High street fashion brand reveals major update after going into administration and shutting 170 shops
- M&Co is set to reinvent itself as an online retailer after collapsing last year
- The 189-year-old clothes seller is set to launch a website next month
A mainstay high street fashion brand is set to reinvent itself as an online retailer after closing all 170 of its shops and collapsing into administration in December last year.
Scottish clothes seller M&Co, formerly known as Mackays, is set to launch a new website this June after shuttering the last of its high street stores in April.
The 189-year-old business, that was first started as a pawnbrokers in Paisley, filed for bankruptcy due to rising prices and falling demand for its clothes.
Now, the retailer is planning to pivot to the web, after being pulled out of administration by its new owner, AK Retail Holdings, which bought the brand in February.
The clothes seller’s digital reinvention will see it begin selling a range of womenswear collections and create its own app, following the launch of its website next month.
M&Co is set to become an online retailer following the launch of its website in June
The 189-year-old company collapsed in December due to rising prices and falling demand
The plans come after M&Co, which has its head office in the small village of Inchinnan, Renfrewshire, was saved after being bought by Peterborough firm AK Retail Holdings for an undisclosed sum in February.
Under the terms of the deal, AK Retail bought the M&Co brand, but not the firm’s network of 170 high street shops, meaning the stores were forced to close.
Aside from M&Co, AK Retail Holdings also owns an array of online clothes shops including large men’s brand BadRhino and petite womenswear outlet PixieGirl.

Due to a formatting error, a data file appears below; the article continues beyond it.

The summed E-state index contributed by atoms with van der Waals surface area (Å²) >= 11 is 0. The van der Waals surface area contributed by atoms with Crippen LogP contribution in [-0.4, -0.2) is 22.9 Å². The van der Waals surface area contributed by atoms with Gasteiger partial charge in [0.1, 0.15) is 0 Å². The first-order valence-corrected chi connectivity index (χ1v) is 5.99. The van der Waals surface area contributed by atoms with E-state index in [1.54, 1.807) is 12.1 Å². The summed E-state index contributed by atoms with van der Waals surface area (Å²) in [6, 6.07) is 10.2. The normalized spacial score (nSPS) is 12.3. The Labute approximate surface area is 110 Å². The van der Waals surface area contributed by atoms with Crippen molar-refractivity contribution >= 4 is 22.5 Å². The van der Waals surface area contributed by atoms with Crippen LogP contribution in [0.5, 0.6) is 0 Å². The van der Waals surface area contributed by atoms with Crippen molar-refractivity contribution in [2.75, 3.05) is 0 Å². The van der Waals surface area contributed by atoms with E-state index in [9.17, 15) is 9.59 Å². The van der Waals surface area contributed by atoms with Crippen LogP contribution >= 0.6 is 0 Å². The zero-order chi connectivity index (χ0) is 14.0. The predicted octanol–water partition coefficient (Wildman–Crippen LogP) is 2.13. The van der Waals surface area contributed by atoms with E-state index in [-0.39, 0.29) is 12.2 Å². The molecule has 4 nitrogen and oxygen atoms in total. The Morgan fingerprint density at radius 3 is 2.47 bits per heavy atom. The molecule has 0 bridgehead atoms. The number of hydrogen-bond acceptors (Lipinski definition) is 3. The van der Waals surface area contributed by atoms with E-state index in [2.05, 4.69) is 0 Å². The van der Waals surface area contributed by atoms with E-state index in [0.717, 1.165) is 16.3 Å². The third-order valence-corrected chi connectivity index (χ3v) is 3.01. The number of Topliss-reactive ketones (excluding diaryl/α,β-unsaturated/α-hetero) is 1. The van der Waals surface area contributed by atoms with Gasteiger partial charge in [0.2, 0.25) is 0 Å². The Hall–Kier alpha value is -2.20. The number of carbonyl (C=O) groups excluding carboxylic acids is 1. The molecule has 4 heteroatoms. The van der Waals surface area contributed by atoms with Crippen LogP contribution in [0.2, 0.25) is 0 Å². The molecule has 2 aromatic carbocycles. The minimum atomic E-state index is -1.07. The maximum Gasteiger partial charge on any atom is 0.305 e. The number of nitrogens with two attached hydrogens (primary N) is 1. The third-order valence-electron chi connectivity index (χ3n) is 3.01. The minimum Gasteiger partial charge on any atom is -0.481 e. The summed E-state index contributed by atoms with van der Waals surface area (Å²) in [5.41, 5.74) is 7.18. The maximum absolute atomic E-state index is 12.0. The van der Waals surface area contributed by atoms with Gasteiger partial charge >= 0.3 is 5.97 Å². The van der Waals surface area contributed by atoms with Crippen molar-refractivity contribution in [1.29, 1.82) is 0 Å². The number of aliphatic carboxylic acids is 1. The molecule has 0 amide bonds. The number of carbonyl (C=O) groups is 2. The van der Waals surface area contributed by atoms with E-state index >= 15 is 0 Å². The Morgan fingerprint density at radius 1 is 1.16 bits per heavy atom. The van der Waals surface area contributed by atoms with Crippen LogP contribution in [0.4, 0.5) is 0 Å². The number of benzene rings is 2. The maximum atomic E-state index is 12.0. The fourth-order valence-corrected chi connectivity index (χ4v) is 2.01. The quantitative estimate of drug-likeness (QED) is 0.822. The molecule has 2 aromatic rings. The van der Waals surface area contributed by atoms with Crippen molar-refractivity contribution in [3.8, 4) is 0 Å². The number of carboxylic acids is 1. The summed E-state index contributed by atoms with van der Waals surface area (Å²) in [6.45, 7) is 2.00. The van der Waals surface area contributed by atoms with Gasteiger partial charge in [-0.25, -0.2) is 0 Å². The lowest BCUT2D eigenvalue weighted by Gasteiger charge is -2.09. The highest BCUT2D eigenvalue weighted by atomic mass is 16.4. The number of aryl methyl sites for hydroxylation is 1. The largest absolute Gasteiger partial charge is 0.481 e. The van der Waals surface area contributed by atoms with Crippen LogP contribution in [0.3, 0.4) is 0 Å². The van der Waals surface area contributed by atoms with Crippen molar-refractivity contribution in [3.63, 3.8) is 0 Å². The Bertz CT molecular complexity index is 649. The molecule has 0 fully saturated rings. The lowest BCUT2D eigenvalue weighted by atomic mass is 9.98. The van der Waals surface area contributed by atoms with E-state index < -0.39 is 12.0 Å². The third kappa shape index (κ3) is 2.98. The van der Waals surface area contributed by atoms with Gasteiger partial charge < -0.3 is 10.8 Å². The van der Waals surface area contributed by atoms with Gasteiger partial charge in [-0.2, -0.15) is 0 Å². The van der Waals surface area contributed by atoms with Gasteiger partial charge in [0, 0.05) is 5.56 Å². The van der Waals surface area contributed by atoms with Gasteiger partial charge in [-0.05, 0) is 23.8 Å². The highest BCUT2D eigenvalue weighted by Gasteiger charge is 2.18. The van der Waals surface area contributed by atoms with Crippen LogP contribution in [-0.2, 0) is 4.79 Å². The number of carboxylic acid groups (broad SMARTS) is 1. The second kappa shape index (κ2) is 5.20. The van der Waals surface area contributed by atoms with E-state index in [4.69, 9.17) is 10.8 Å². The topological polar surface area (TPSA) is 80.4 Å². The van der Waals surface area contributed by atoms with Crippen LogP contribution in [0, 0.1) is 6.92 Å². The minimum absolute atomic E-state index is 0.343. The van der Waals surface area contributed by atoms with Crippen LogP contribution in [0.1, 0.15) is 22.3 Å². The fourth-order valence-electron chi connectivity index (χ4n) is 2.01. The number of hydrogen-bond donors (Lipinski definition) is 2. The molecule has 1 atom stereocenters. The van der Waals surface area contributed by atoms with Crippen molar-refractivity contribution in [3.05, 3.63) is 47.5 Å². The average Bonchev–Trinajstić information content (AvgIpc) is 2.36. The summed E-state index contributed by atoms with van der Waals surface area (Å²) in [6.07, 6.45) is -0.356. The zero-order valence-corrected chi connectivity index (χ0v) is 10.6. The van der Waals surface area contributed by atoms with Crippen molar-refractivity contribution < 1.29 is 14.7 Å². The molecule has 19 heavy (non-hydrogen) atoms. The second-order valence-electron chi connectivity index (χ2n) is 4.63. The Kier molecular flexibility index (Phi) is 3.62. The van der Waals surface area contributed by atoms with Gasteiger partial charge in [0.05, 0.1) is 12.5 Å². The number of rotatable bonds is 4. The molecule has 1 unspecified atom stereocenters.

The holdings company also owns Long Tall Sally, which sells clothes to women who 5’8″ or taller, and Yours Clothing which is aimed at plus sized women.
AK Retail’s CEO Andrew Killingsworth, said the firm has ‘big plans’ for M&Co, while also remaining committed to ‘maintaining’ the company’s ‘values’ and ‘legacy’.
‘M&Co has long held a strong reputation as a local family brand that customers trust to find high quality clothing at an affordable price,’ Mr Killingsworth told Drapers.
‘We have big plans for the brand, with an immediate focus on M&Co’s digital presence, with our brand-new site set to launch at the end of June 2023, and an app coming soon.’
The Scottish firm was pulled out of insolvency after being bought by AK Retail in February
The company’s 170 UK stores will remain closed as M&Co pivots to the internet
‘M&Co has enormous potential, and we are excited to bring our expertise and experience to the table,’ the CEO continued.
‘We want to ensure that M&Co continues to be a beloved and trusted brand for generations to come.’
Prior to its bankruptcy, M&Co employed more than 1,900 staff in its 170 high street shops across the UK.
The business previously collapsed in 2020, leading to the loss of 380 jobs and the shuttering of 47 of its stores.
Its collapse followed the closure of major high street retailers including Joules, Topshop, and Debenhams in recent years.
M&Co’s administrators were contacted for comment.
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